The train into London has just been cancelled because someone has thrown themselves under a train from a footbridge just outside the station. Annoyed at having his Saturday plans ruined, the man next to me snarls,
“Well I hope they died in f***ing agony!”
Another woman, standing nearby on the platform, agrees with him;
“Selfish b*****d! Why can’t these people find somewhere else to kill themselves?”
I am frozen to the spot. I glance at my wife and a knowing look of horror passes between us – we are both hoping our two young boys haven’t heard what has just been said.
I am appalled by this lack of compassion and frightened by the verbal aggression on display. I am also wondering about the person I did not know, who jumped from the bridge just a few minutes ago on this sunny, summer Saturday morning.
But despite my shock at the event – and the attitude of those around me – I remain silent.
Since that fateful Saturday I have told this story several times – and always with the aim of showing how far society has fallen and how shockingly cynical the world has become.
I can tell this story because I can’t imagine myself ever thinking such thoughts, let alone saying them out loud in a public place!
And, as I recount this story to my friends, we can nod and tut at each other, safe and smug in the self-realization that we are better than them! We will not, of course, openly declare ourselves better than them, but deep down we know it is true.
Now, I’m not saying that there are any circumstances in which expressing no compassion and spewing out hatred are right, but I do wish that I had found the courage to say,
“Come on, guys! Let’s have a little humanity and compassion for that poor lost soul who has just ended their life”.
But I didn’t. I just managed to judge them and elevate myself in the process.
And, while I genuinely believe that I would not act, in that instance, as my fellow passengers did, I am still guilty of a deep hypocrisy that comes from self-deception about how good I really am.
Until the moment they opened their mouths, I was ambivalent to those standing with me on the platform. I did not think myself to be better or worse than them. But, once they spoke, it all changed in an instant: I looked at them with distain; made judgments about their behaviour; and elevated myself as a result, making me superior to them.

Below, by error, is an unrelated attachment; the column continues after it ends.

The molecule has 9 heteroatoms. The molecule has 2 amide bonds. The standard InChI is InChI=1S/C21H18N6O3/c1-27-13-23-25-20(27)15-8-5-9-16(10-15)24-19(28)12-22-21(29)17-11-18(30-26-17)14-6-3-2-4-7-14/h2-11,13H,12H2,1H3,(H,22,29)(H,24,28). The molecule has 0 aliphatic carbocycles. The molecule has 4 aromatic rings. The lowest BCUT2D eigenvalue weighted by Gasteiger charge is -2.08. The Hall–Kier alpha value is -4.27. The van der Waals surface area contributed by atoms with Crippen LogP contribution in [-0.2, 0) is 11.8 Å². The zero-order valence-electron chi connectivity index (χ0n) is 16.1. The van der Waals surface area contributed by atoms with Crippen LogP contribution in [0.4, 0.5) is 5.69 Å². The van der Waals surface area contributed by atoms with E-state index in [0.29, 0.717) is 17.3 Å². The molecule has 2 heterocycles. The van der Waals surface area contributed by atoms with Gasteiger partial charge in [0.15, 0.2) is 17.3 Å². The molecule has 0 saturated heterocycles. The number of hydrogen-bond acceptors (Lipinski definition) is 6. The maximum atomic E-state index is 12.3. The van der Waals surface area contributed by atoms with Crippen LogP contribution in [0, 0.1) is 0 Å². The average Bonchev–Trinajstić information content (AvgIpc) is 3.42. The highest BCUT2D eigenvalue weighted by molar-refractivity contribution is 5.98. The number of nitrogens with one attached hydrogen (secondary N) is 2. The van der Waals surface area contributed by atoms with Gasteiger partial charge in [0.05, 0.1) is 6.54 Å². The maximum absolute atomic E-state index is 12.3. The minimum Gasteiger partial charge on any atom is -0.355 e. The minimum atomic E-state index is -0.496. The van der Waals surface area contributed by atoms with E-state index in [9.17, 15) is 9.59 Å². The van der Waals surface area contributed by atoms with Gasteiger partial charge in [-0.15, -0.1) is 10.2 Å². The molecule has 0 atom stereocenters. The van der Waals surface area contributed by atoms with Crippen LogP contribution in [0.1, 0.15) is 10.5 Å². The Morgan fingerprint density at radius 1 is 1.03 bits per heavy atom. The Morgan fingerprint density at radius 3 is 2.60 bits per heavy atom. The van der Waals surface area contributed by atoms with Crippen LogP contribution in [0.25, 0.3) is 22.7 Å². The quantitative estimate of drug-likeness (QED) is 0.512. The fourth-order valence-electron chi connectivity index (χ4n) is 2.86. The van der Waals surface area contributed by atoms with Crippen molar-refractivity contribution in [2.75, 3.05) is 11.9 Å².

Jesus tells a story about this sort of behavior:
He told his next story to some who were complacently pleased with themselves over their moral performance and looked down their noses at the common people: “Two men went up to the Temple to pray, one a Pharisee, the other a tax man. The Pharisee posed and prayed like this: ‘Oh, God, I thank you that I am not like other people—robbers, crooks, adulterers, or, heaven forbid, like this tax man. I fast twice a week and tithe on all my income.’
“Meanwhile the tax man, slumped in the shadows, his face in his hands, not daring to look up, said, ‘God, give mercy. Forgive me, a sinner.’”
Jesus commented, “This tax man, not the other, went home made right with God. If you walk around with your nose in the air, you’re going to end up flat on your face, but if you’re content to be simply yourself, you will become more than yourself.”
Luke 18:9-14, the Message
In the book ‘Leadership and Self-Deception: Getting out of the Box’, one particular story illustrates this phenomenon of self-elevation very well:
A man and his wife have a new baby. One night, as the couple lie in bed, the man reflects contentedly on what he has: he is happy with his wife; she is a good wife and mother; she is working hard to bring up their baby.
As they lie in the warm, cosy darkness the baby begins to cry. At first the man thinks to himself,